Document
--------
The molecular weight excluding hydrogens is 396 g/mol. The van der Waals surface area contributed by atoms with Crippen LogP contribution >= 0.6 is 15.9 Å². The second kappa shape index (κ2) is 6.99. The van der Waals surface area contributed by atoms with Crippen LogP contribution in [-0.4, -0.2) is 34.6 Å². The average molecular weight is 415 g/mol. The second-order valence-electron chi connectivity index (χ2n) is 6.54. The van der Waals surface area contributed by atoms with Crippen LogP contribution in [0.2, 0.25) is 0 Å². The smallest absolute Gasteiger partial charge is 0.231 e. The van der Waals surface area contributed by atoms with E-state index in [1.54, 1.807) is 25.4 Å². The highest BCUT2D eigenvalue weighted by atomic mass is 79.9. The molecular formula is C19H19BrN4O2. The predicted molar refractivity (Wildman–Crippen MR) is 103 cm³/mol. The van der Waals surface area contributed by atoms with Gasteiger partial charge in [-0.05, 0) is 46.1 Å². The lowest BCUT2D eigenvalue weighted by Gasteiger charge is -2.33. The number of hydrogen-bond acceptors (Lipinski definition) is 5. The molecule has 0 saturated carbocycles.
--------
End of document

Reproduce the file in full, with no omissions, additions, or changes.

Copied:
The molecular weight excluding hydrogens is 396 g/mol. The van der Waals surface area contributed by atoms with Crippen LogP contribution >= 0.6 is 15.9 Å². The second kappa shape index (κ2) is 6.99. The van der Waals surface area contributed by atoms with Crippen LogP contribution in [-0.4, -0.2) is 34.6 Å². The average molecular weight is 415 g/mol. The second-order valence-electron chi connectivity index (χ2n) is 6.54. The van der Waals surface area contributed by atoms with Crippen LogP contribution in [0.2, 0.25) is 0 Å². The smallest absolute Gasteiger partial charge is 0.231 e. The van der Waals surface area contributed by atoms with E-state index in [1.54, 1.807) is 25.4 Å². The highest BCUT2D eigenvalue weighted by atomic mass is 79.9. The molecular formula is C19H19BrN4O2. The predicted molar refractivity (Wildman–Crippen MR) is 103 cm³/mol. The van der Waals surface area contributed by atoms with Gasteiger partial charge in [-0.05, 0) is 46.1 Å². The lowest BCUT2D eigenvalue weighted by Gasteiger charge is -2.33. The number of hydrogen-bond acceptors (Lipinski definition) is 5. The molecule has 0 saturated carbocycles.